A proud moment

Trip Start Jan 09, 2013
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Trip End Ongoing


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Flag of Thailand  , Kanchanaburi,
Friday, February 22, 2013

I am getting so much better with local transportation! Just 5 weeks ago I remember feeling so nervous about hopping on a tricycle and jeepney in the Philippines.
By now, I am learning that hailing a taxi/tricycle a couple of blocks away from the transportation hub will saver me 50%2525. Yesterday when I got off the bus at Kanchanaburi, I was charged 60baht ($2) for a ride to the guesthouse. As soon as I walked away from the station, a taxi pulled up and gave me a ride for 30baht ($1). I know it's only a dollar but that buys me a meal in Thailand!

Trying to get to Hellfire Pass this morning on a public bus proved a bit more challenging. Since I am carefully watching my budget, instead of spending $ on organized tours (which is always more expensive than doing it yourself), I've been researching online about using public transport so I can get to places on my own.
Hellfire Pass is a popular tourist attraction so I didn't think I'd have any problems getting there. As soon as I got to the bus station I looked for a ticket booth but nothing was in English. I asked some people for "hellfire pass" and nobody understood me.
Hmmmm. I thought everybody would know where I needed to go.
Finally a girl pointed me in the direction of a bus so I hopped on. I asked the driver "hellfire pass?" And he said "ok".
Cool.
I took a seat but noticed that everybody around me were locals. Not one single tourist. I guess they all go on private tours or hire their own transport (which I also read was an option but this frugal traveler refused to pay $50 for it).
Then came the money collection boy and I said "hellfire pass". He smiled and spoke to me in Thai. I smiled back and said "I don't understand". I pulled out my iPhone and wrote down the words. He spoke to me in Thai again. Ummmm, we had a dilemma.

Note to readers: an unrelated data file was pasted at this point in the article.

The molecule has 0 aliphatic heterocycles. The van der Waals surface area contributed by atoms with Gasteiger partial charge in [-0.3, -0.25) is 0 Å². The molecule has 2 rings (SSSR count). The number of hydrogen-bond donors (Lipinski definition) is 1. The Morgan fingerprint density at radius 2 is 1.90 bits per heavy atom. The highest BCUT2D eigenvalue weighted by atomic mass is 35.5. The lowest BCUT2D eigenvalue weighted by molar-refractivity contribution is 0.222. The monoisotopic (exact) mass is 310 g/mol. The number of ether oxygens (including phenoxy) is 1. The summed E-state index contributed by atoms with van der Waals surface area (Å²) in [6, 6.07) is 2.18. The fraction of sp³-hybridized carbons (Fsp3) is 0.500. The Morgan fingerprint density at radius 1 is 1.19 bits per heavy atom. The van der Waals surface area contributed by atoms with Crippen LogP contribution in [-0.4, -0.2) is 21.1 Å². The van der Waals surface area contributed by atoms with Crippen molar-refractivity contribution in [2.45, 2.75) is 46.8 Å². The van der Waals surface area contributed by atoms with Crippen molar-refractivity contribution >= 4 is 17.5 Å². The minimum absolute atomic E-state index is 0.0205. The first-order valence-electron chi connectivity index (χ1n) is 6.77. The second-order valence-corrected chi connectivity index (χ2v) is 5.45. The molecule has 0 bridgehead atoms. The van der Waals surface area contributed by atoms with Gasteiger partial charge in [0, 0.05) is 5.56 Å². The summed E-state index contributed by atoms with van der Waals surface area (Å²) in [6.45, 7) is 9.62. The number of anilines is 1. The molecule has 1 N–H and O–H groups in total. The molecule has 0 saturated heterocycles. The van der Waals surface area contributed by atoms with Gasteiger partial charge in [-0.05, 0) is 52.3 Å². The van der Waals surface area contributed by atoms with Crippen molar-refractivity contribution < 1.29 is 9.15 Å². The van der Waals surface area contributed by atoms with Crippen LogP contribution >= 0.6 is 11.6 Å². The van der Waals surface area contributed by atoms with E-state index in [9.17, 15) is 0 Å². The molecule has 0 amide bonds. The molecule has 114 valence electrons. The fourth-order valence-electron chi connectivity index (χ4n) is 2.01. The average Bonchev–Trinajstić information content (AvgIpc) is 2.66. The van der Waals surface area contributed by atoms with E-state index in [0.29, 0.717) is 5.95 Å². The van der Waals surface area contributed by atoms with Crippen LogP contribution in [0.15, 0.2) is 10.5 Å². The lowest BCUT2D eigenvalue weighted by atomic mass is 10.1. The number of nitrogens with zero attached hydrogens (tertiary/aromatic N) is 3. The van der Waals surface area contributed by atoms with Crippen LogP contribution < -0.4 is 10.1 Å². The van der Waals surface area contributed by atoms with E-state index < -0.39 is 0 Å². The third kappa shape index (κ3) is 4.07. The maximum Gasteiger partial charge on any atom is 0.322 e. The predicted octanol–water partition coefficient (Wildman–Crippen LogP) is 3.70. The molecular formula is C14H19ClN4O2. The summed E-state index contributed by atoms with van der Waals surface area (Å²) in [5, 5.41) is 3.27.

He took my iPhone to the driver and motioned me to go over. I told the driver again "hellfire pass" and he said "yes yes 65baht ($2)!"
I paid the boy and sat back down.

I was surprised how calm I was through these interactions. I wasn't worried or uncomfortable at all. I think I am becoming a better traveller :-)

2 hours later, the money collection boy kindly motioned me towards the door as we approached my destination and I arrived in one piece :)

On the way back, I attempted a transfer to a train. The online information described taking a 30-minute bus ride to a train station, where I can catch a scenic rail ride on the Death Railway. Feeling quite confident from the morning, I decided to give this a try.

As I walked out of the Hellfire Pass museum, I waited for a bus under a shade on the side of the road. I had no idea how long I would have to wait. I knew it would run once an hour. Luckily, I was able to flag down a bus 15 minutes later. Again, the bus was full of locals and I was the only foreigner. It's a good thing I'm used to getting stares.

About 30 minutes later, I saw a sign for a train station so I motioned the driver that I was getting off. I walked toward the Train sign but I started heading into a village with no sign of rail tracks. I approached some locals for direction but no one spoke English! (Not that it's their problem). I then thought, I may have better luck with younger people who may understand English. I was right!
A boy understood the word "train" and pointed me in the direction.
I finally found the tracks, and eventually the station. Whew.

The view on the train ride back was quite amazing.

As I reflect on this day, I realize how far I've come in just 5 weeks. In the past, I would have paid the extra money for convenience and comfort.
But today, I commuted on public transport for 5 hours in an unknown city, not only for $6 but for an experience that keeps making me a different person. I feel proud of myself today :)
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Comments

Shana on

Is your phone picking up internet with the local SIM card? Can you use Google translate in those types of situations?

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